Patty’s desperate need to understand coupled with Angel’s unapologetic honesty play like a dramatic harmony, making this delicate scene quite unlike anything Pose – and most of television – has produced thus far. It's a confrontation for sure, but it's also a subtle exploration of womanhood.
The vulnerability and authenticity that both Indya Moore and Kate Mara bring to their characters at this moment are award-worthy, as are the deliberate creative choices behind this scene, from the writing to the shooting to the editing.
The resulting fallout of Patty and Angel's conversation is dire for Stan, who learns that Patty wants to get a separation during a counseling session. His lies risked not only their family but also Patty's health. Furthermore, Stan took the opportunity to explore who he is outside of her, and now Patty wants to do the same.
This scene was unusual for a similar reason as Patty's conversation with Angel. Through calculated creative decisions, they both generated a sort of safe space for the characters.
Here, Stan, Angel, and Patty were allowed to question, express and face the truth of themselves, the unique challenges of love and loss among the triangle and the stifling politics of the world they (and we) inhabit.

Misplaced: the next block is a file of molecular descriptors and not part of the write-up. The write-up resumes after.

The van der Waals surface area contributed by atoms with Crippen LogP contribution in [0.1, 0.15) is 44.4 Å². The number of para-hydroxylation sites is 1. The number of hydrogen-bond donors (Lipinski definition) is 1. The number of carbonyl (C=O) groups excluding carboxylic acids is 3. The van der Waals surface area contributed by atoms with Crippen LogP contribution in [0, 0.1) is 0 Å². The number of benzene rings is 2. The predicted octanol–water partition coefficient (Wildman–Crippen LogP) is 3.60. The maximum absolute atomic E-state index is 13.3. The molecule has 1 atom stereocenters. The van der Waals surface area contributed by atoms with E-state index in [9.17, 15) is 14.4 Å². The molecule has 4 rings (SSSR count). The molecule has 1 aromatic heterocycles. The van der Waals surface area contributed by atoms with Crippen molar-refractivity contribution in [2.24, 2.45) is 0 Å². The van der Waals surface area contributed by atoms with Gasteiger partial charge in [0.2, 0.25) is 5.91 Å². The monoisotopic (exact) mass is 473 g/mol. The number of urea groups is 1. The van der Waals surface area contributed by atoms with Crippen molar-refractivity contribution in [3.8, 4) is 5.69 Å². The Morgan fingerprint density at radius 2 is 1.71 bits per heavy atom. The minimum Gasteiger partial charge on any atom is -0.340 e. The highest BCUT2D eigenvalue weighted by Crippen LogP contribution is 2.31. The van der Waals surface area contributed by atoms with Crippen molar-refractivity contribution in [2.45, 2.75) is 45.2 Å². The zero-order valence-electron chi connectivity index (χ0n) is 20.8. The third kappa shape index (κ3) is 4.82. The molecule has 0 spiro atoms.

The decision to split Patty and Stan isn't so much surprising as the timing of it. Up until now, she's mostly been a character that has existed as an extension of Stan.
Now she'll have to develop in spite of him. It will be interesting to see how much focus the rest of the season gives to Patty, and where her story will go from here.
Stan now has the freedom to work through his feelings, which have seemingly led him into dangerous territory with Matt and back into Angel's arms. But will his job still be there after his big office fight, and more importantly, will Angel take him back?